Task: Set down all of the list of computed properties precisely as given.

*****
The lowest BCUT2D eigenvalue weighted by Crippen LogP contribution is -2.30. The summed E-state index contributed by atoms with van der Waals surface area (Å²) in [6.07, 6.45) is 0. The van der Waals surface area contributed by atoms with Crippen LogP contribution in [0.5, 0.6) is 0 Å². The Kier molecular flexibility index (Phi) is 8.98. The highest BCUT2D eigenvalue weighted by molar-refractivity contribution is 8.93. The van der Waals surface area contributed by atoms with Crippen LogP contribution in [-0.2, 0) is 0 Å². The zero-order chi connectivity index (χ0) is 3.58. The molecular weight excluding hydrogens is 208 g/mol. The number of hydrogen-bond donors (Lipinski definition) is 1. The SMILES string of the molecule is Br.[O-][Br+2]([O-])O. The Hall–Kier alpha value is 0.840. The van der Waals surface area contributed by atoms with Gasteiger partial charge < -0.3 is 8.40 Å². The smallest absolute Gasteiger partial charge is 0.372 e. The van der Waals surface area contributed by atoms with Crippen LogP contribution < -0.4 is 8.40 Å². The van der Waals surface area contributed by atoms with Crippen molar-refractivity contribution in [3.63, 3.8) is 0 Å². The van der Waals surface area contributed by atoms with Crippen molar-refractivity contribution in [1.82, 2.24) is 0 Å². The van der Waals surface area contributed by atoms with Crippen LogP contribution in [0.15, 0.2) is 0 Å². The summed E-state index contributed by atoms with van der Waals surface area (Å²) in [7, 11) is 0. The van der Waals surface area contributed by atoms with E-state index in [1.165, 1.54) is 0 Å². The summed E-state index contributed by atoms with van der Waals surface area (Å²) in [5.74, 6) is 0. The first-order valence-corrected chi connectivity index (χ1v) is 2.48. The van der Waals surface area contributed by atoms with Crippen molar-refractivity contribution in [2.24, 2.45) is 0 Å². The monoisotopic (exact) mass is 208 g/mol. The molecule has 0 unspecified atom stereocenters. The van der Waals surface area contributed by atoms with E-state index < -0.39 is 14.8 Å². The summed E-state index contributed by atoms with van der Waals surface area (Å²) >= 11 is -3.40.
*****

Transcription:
The lowest BCUT2D eigenvalue weighted by Crippen LogP contribution is -2.30. The summed E-state index contributed by atoms with van der Waals surface area (Å²) in [6.07, 6.45) is 0. The van der Waals surface area contributed by atoms with Crippen LogP contribution in [0.5, 0.6) is 0 Å². The Kier molecular flexibility index (Phi) is 8.98. The highest BCUT2D eigenvalue weighted by molar-refractivity contribution is 8.93. The van der Waals surface area contributed by atoms with Crippen LogP contribution in [-0.2, 0) is 0 Å². The zero-order chi connectivity index (χ0) is 3.58. The molecular weight excluding hydrogens is 208 g/mol. The number of hydrogen-bond donors (Lipinski definition) is 1. The SMILES string of the molecule is Br.[O-][Br+2]([O-])O. The Hall–Kier alpha value is 0.840. The van der Waals surface area contributed by atoms with Gasteiger partial charge < -0.3 is 8.40 Å². The smallest absolute Gasteiger partial charge is 0.372 e. The van der Waals surface area contributed by atoms with Crippen LogP contribution < -0.4 is 8.40 Å². The van der Waals surface area contributed by atoms with Crippen molar-refractivity contribution in [3.63, 3.8) is 0 Å². The van der Waals surface area contributed by atoms with Crippen molar-refractivity contribution in [1.82, 2.24) is 0 Å². The van der Waals surface area contributed by atoms with Crippen LogP contribution in [0.15, 0.2) is 0 Å². The summed E-state index contributed by atoms with van der Waals surface area (Å²) in [7, 11) is 0. The van der Waals surface area contributed by atoms with E-state index in [1.165, 1.54) is 0 Å². The summed E-state index contributed by atoms with van der Waals surface area (Å²) in [5.74, 6) is 0. The first-order valence-corrected chi connectivity index (χ1v) is 2.48. The van der Waals surface area contributed by atoms with Crippen molar-refractivity contribution in [2.24, 2.45) is 0 Å². The monoisotopic (exact) mass is 208 g/mol. The molecule has 0 unspecified atom stereocenters. The van der Waals surface area contributed by atoms with E-state index < -0.39 is 14.8 Å². The summed E-state index contributed by atoms with van der Waals surface area (Å²) >= 11 is -3.40.